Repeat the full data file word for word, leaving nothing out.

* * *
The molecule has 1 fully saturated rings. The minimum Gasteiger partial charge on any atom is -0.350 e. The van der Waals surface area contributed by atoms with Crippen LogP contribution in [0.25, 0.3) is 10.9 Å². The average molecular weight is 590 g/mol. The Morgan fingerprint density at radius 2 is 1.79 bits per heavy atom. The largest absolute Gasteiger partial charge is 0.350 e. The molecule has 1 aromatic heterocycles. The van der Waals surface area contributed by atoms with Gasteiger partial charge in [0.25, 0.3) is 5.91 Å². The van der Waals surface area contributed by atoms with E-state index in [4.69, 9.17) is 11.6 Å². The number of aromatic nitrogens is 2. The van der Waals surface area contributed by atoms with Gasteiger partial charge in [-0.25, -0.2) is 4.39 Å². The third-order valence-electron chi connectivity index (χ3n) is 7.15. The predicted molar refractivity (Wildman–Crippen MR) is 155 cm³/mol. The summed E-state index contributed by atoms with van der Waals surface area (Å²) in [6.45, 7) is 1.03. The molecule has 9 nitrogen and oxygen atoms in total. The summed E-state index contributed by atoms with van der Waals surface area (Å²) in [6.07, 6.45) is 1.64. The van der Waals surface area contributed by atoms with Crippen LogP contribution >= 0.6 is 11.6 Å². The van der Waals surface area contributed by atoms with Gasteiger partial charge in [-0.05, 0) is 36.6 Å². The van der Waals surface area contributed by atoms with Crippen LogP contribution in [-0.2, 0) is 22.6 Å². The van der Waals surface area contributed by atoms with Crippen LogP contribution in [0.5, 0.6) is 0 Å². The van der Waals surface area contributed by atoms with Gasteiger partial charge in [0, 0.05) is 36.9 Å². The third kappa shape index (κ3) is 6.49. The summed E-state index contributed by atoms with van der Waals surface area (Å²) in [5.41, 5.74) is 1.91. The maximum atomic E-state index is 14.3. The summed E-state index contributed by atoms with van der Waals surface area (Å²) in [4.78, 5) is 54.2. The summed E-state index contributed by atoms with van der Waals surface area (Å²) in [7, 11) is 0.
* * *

The molecule has 1 fully saturated rings. The minimum Gasteiger partial charge on any atom is -0.350 e. The van der Waals surface area contributed by atoms with Crippen LogP contribution in [0.25, 0.3) is 10.9 Å². The average molecular weight is 590 g/mol. The Morgan fingerprint density at radius 2 is 1.79 bits per heavy atom. The largest absolute Gasteiger partial charge is 0.350 e. The molecule has 1 aromatic heterocycles. The van der Waals surface area contributed by atoms with Gasteiger partial charge in [0.25, 0.3) is 5.91 Å². The van der Waals surface area contributed by atoms with E-state index in [4.69, 9.17) is 11.6 Å². The number of aromatic nitrogens is 2. The van der Waals surface area contributed by atoms with Gasteiger partial charge in [-0.25, -0.2) is 4.39 Å². The third-order valence-electron chi connectivity index (χ3n) is 7.15. The predicted molar refractivity (Wildman–Crippen MR) is 155 cm³/mol. The summed E-state index contributed by atoms with van der Waals surface area (Å²) in [6.45, 7) is 1.03. The molecule has 9 nitrogen and oxygen atoms in total. The summed E-state index contributed by atoms with van der Waals surface area (Å²) in [6.07, 6.45) is 1.64. The van der Waals surface area contributed by atoms with Crippen LogP contribution >= 0.6 is 11.6 Å². The van der Waals surface area contributed by atoms with Gasteiger partial charge in [-0.05, 0) is 36.6 Å². The van der Waals surface area contributed by atoms with Crippen LogP contribution in [-0.2, 0) is 22.6 Å². The van der Waals surface area contributed by atoms with Crippen LogP contribution in [0.5, 0.6) is 0 Å². The van der Waals surface area contributed by atoms with Gasteiger partial charge in [0, 0.05) is 36.9 Å². The third kappa shape index (κ3) is 6.49. The summed E-state index contributed by atoms with van der Waals surface area (Å²) in [5.41, 5.74) is 1.91. The maximum atomic E-state index is 14.3. The summed E-state index contributed by atoms with van der Waals surface area (Å²) in [4.78, 5) is 54.2. The summed E-state index contributed by atoms with van der Waals surface area (Å²) in [7, 11) is 0.